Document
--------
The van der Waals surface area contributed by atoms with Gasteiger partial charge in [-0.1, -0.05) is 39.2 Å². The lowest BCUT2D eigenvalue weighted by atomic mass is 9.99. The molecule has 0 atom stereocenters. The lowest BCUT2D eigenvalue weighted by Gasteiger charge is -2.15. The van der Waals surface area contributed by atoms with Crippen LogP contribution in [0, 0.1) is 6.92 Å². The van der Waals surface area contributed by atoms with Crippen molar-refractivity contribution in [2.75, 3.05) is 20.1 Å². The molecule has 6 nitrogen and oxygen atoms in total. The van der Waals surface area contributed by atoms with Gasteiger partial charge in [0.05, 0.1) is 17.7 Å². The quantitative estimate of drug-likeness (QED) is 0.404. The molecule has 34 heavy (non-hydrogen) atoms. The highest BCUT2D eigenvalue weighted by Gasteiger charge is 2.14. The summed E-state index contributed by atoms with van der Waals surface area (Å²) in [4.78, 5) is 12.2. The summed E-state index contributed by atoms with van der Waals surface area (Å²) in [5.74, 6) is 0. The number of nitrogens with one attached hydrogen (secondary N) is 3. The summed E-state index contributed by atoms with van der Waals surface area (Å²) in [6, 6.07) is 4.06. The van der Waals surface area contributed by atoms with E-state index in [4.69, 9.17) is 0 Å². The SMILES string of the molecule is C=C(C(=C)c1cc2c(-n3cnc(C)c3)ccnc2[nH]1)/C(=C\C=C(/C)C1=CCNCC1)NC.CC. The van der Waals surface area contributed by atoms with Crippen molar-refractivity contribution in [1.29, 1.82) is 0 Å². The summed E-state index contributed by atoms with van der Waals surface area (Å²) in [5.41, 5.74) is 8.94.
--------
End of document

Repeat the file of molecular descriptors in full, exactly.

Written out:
The van der Waals surface area contributed by atoms with Gasteiger partial charge in [-0.1, -0.05) is 39.2 Å². The lowest BCUT2D eigenvalue weighted by atomic mass is 9.99. The molecule has 0 atom stereocenters. The lowest BCUT2D eigenvalue weighted by Gasteiger charge is -2.15. The van der Waals surface area contributed by atoms with Crippen LogP contribution in [0, 0.1) is 6.92 Å². The van der Waals surface area contributed by atoms with Crippen molar-refractivity contribution in [2.75, 3.05) is 20.1 Å². The molecule has 6 nitrogen and oxygen atoms in total. The van der Waals surface area contributed by atoms with Gasteiger partial charge in [0.05, 0.1) is 17.7 Å². The quantitative estimate of drug-likeness (QED) is 0.404. The molecule has 34 heavy (non-hydrogen) atoms. The highest BCUT2D eigenvalue weighted by Gasteiger charge is 2.14. The summed E-state index contributed by atoms with van der Waals surface area (Å²) in [4.78, 5) is 12.2. The summed E-state index contributed by atoms with van der Waals surface area (Å²) in [5.74, 6) is 0. The number of nitrogens with one attached hydrogen (secondary N) is 3. The summed E-state index contributed by atoms with van der Waals surface area (Å²) in [6, 6.07) is 4.06. The van der Waals surface area contributed by atoms with E-state index in [4.69, 9.17) is 0 Å². The SMILES string of the molecule is C=C(C(=C)c1cc2c(-n3cnc(C)c3)ccnc2[nH]1)/C(=C\C=C(/C)C1=CCNCC1)NC.CC. The van der Waals surface area contributed by atoms with Crippen molar-refractivity contribution in [1.29, 1.82) is 0 Å². The summed E-state index contributed by atoms with van der Waals surface area (Å²) in [5.41, 5.74) is 8.94.